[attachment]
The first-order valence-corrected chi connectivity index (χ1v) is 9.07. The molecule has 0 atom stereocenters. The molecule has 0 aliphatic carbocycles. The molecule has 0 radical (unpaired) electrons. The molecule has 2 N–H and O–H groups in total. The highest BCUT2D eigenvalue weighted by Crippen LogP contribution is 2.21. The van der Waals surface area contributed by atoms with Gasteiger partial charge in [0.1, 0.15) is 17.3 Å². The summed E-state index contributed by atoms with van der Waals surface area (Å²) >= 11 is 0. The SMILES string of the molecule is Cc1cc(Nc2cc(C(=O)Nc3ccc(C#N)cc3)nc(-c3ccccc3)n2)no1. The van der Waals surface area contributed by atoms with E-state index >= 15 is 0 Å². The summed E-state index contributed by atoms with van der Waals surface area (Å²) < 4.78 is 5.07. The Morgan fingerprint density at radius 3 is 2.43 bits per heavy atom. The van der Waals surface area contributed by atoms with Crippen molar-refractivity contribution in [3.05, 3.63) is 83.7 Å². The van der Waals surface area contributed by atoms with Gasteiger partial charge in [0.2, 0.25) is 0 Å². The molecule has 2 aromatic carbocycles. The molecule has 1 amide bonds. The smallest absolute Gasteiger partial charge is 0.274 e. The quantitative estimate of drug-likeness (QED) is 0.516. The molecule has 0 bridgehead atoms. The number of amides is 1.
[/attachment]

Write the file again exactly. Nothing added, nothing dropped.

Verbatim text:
The first-order valence-corrected chi connectivity index (χ1v) is 9.07. The molecule has 0 atom stereocenters. The molecule has 0 aliphatic carbocycles. The molecule has 0 radical (unpaired) electrons. The molecule has 2 N–H and O–H groups in total. The highest BCUT2D eigenvalue weighted by Crippen LogP contribution is 2.21. The van der Waals surface area contributed by atoms with Gasteiger partial charge in [0.1, 0.15) is 17.3 Å². The summed E-state index contributed by atoms with van der Waals surface area (Å²) >= 11 is 0. The SMILES string of the molecule is Cc1cc(Nc2cc(C(=O)Nc3ccc(C#N)cc3)nc(-c3ccccc3)n2)no1. The van der Waals surface area contributed by atoms with E-state index >= 15 is 0 Å². The summed E-state index contributed by atoms with van der Waals surface area (Å²) < 4.78 is 5.07. The Morgan fingerprint density at radius 3 is 2.43 bits per heavy atom. The van der Waals surface area contributed by atoms with Crippen molar-refractivity contribution in [3.05, 3.63) is 83.7 Å². The van der Waals surface area contributed by atoms with Gasteiger partial charge in [0.2, 0.25) is 0 Å². The molecule has 2 aromatic carbocycles. The molecule has 1 amide bonds. The smallest absolute Gasteiger partial charge is 0.274 e. The quantitative estimate of drug-likeness (QED) is 0.516. The molecule has 0 bridgehead atoms. The number of amides is 1.